Sunday thoughts for 16th February 2020
“I say to you that if you are angry with a brother or sister, you will be liable to judgement” Matthew 5:22
Vengeance is a popular theme in entertainment; there is enjoyment when people receive what people regard as their just desserts. Think of how many television programmes there are where someone is wronged, but waits and finds an opportunity to get revenge. Think how many films work up to a finale where the hero triumphs and the villain is vanquished. The most successful films often have a vengeance theme – think about the Star Wars series of films, people like stories where people get even.
Looking at the Gospel reading, Jesus explicitly rules out revenge – destroying one’s enemies is specifically excluded. It is a teaching people probably don’t find too challenging, people are not movie characters and are unlikely to leap into action to exact revenge on those who have wronged them. Most people are more likely to be the sort of people who bear a grudge, people with a sense of resentment at treatment at the hands, not of enemies, but of the people around. People might not take physical action, they might look for other ways to get even with people. They might take delight at them suffering misfortune. If challenged, they might say, “isn’t that all right? Isn’t it OK to expect to see what we think is justice?”
Well, Jesus says it’s not. Jesus says getting even should not be on the agenda. “I say to you that if you are angry with a brother or sister, you will be liable to judgement.”
Not only should people not be angry, they should take positive steps. “Be reconciled to your brother or sister”, says Jesus and how seriously do people take his words? Where do they stand in their own disputes with people?
Being Christians does not mean being immune to anger and resentment. Sometimes there is even bitterness between churches. Disagreements can become questions about people’s honesty and integrity.Churches, groups that claim to believe in the God of the universe and in Jesus who destroyed the power of death, can become involved in disputes that might have been settled at once by simple words of apology.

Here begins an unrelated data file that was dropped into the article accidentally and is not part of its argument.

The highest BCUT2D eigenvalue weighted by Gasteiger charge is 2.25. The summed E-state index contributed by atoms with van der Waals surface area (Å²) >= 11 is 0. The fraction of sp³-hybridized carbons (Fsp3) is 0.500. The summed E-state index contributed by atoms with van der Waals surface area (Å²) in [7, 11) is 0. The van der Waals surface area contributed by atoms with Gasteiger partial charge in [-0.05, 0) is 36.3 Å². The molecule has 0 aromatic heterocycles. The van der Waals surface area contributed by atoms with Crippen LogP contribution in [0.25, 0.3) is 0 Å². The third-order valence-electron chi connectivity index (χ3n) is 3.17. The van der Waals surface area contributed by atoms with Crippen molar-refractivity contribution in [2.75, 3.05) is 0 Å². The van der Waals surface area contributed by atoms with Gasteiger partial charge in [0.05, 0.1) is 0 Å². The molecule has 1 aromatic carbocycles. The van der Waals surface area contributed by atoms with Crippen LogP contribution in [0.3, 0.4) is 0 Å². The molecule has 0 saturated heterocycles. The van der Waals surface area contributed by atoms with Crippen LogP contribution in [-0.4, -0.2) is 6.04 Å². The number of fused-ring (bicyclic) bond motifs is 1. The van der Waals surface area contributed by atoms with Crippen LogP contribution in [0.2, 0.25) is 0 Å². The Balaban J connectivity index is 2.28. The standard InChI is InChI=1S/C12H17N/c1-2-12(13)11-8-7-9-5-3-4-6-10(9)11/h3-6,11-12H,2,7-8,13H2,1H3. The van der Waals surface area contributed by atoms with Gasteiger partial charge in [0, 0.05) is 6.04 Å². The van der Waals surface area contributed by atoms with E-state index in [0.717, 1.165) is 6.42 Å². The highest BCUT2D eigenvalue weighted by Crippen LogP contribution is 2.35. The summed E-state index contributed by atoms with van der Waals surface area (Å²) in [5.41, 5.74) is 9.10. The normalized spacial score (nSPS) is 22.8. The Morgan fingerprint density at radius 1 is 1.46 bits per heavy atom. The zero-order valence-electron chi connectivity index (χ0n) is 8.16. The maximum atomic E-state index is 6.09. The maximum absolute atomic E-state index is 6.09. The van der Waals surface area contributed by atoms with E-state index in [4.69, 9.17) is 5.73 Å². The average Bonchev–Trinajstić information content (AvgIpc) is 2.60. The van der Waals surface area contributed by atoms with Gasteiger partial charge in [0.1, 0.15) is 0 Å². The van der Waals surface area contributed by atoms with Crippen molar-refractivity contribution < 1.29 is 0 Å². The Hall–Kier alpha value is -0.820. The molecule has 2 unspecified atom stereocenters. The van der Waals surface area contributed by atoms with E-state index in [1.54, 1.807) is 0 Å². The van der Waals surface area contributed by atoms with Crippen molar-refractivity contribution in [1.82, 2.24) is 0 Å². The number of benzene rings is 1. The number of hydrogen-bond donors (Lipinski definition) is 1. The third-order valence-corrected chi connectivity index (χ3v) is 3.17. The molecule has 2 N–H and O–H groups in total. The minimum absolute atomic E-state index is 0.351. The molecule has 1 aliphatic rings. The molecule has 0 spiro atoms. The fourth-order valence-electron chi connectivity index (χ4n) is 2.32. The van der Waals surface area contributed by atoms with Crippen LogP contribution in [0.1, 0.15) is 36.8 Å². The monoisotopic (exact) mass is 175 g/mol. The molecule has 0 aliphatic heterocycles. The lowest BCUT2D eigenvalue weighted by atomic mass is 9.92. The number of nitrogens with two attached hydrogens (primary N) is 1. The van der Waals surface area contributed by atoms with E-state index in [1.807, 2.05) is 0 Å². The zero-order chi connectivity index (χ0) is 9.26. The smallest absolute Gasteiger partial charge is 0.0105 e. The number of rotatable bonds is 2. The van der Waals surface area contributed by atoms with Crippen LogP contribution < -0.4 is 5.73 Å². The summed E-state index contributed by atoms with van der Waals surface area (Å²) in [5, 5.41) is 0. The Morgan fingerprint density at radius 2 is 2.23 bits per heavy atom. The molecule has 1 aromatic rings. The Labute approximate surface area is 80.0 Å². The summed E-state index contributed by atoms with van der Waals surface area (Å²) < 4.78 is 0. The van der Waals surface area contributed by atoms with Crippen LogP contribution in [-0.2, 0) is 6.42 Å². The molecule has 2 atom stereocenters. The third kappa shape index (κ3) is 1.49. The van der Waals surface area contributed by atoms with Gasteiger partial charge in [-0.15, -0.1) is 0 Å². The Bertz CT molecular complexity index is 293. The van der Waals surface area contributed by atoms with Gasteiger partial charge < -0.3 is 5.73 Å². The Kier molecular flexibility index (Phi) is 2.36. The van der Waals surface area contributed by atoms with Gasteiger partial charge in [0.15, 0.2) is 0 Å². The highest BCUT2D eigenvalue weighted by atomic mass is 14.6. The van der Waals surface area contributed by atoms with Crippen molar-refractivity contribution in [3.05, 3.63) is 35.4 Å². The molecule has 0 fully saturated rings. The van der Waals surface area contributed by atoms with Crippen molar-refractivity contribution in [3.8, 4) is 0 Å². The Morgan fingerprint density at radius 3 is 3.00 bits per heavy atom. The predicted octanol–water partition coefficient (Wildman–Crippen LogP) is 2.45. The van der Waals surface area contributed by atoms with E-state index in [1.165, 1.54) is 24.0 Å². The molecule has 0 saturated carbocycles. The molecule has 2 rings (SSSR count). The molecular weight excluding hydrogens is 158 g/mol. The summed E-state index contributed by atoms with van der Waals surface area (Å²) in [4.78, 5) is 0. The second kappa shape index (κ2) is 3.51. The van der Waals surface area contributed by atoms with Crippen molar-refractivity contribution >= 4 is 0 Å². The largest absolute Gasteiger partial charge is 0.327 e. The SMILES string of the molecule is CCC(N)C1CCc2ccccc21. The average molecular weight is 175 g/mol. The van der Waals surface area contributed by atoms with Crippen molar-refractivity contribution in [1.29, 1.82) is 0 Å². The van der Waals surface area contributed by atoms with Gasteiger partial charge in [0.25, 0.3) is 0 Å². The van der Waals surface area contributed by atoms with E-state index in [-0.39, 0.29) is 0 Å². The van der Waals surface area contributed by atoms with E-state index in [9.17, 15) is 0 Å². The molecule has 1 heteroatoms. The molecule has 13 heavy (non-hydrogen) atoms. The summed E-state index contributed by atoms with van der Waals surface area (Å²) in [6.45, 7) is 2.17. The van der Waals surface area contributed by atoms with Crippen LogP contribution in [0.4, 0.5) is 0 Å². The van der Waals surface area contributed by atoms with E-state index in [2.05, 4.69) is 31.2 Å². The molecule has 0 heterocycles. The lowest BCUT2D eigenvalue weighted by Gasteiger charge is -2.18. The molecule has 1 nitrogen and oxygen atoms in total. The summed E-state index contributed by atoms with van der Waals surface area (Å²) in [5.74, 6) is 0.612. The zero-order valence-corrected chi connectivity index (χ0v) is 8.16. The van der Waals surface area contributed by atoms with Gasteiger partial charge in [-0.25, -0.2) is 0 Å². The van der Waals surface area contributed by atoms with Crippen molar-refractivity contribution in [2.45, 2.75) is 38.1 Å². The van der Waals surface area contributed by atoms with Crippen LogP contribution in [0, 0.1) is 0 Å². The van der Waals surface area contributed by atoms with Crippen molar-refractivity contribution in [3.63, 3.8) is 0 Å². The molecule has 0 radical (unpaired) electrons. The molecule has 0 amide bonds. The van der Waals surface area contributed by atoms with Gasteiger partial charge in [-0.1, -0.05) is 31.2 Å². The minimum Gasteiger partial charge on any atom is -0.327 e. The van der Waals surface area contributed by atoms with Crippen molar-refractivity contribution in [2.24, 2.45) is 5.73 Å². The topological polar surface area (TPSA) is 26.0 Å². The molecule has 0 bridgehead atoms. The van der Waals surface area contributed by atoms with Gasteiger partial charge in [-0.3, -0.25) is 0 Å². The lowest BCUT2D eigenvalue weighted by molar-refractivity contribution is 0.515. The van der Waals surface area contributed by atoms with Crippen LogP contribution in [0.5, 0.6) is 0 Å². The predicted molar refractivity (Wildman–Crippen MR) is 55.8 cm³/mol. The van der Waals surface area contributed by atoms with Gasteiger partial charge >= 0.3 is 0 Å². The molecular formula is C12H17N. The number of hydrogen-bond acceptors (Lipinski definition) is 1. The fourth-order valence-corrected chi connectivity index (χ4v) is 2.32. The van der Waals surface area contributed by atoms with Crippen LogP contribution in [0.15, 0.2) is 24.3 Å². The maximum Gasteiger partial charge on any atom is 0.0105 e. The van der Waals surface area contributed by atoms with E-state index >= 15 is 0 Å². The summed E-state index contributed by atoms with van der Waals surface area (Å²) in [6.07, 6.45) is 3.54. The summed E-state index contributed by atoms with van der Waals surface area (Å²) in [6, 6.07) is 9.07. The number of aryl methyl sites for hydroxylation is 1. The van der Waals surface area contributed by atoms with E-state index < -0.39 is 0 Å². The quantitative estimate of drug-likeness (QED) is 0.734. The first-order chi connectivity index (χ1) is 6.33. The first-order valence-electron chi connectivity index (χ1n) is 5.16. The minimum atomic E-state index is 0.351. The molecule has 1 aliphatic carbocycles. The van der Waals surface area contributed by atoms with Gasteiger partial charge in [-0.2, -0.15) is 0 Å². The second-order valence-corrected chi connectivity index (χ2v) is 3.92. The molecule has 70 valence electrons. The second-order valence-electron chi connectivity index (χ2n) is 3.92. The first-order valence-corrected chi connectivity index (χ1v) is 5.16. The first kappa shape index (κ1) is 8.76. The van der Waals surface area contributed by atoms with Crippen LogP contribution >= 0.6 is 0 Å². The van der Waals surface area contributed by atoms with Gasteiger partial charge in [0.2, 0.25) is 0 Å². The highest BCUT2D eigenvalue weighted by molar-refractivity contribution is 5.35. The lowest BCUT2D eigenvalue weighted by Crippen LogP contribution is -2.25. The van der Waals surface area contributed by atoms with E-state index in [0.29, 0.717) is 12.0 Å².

Personal disputes can be even more bitter than those in the church and Jesus realizes how deep those disputes can be. He tells people that they should not come to worship unless they have first settled their disputes; even if it means going through the humbling experience of actually leaving worship to go and say “sorry”, then that is what they must do.
“Be reconciled to your brother or sister”, says Jesus. The Cross is a reminder that reconciliation has two dimensions. The upward dimension reminds people of their reconciliation with God, but there cannot be true reconciliation with God unless there is reconciliation with those around, the Cross is horizontal as well as vertical.
The point made in these verses is repeated in Jesus’ teaching of the Lord’s Prayer: “Forgive us our trespasses as we forgive those who trespass against us”. God is asked to forgive people to the extent that they forgive other people; how many times have people said the Lord’s Prayer and paused to think that there are times when they might be praying against themselves—that in asking God to treat them as they have treated others, they might be asking for judgement on themselves?
In schooldays, the teacher would say that no-one ever won an argument. It always seemed an odd thing to teach to people. “Of course people win arguments”, the class would think. As the years passed it became clear that the teacher was right, that an opponent might be battered, but that would only cause them to slink away and wait for the moment of revenge. Only reconciliation really settles the pain of the past.
There is the temptation to ask, “Why should I be reconciled when the other person was in the wrong?” But no matter how much things are the other person’s fault, reconciliation has to start with someone. Would people be prepared to stand before the Lord on the day of judgement and argue that they had the right to continue to be bitter?
Being unreconciled is not just a barrier between people and those around, it is a barrier between people and God. Without reconciliation, worship is not acceptable because it does not come from our heart, it says to God that people have not listened to the words of Jesus.
Getting even is fine for stories, it is fine for the movies; it is not fine for Christians. With whom do people have to settle our disputes? If they are not prepared to settle disputes, not prepared to set aside bitterness and resentment, how shall they answer to God?
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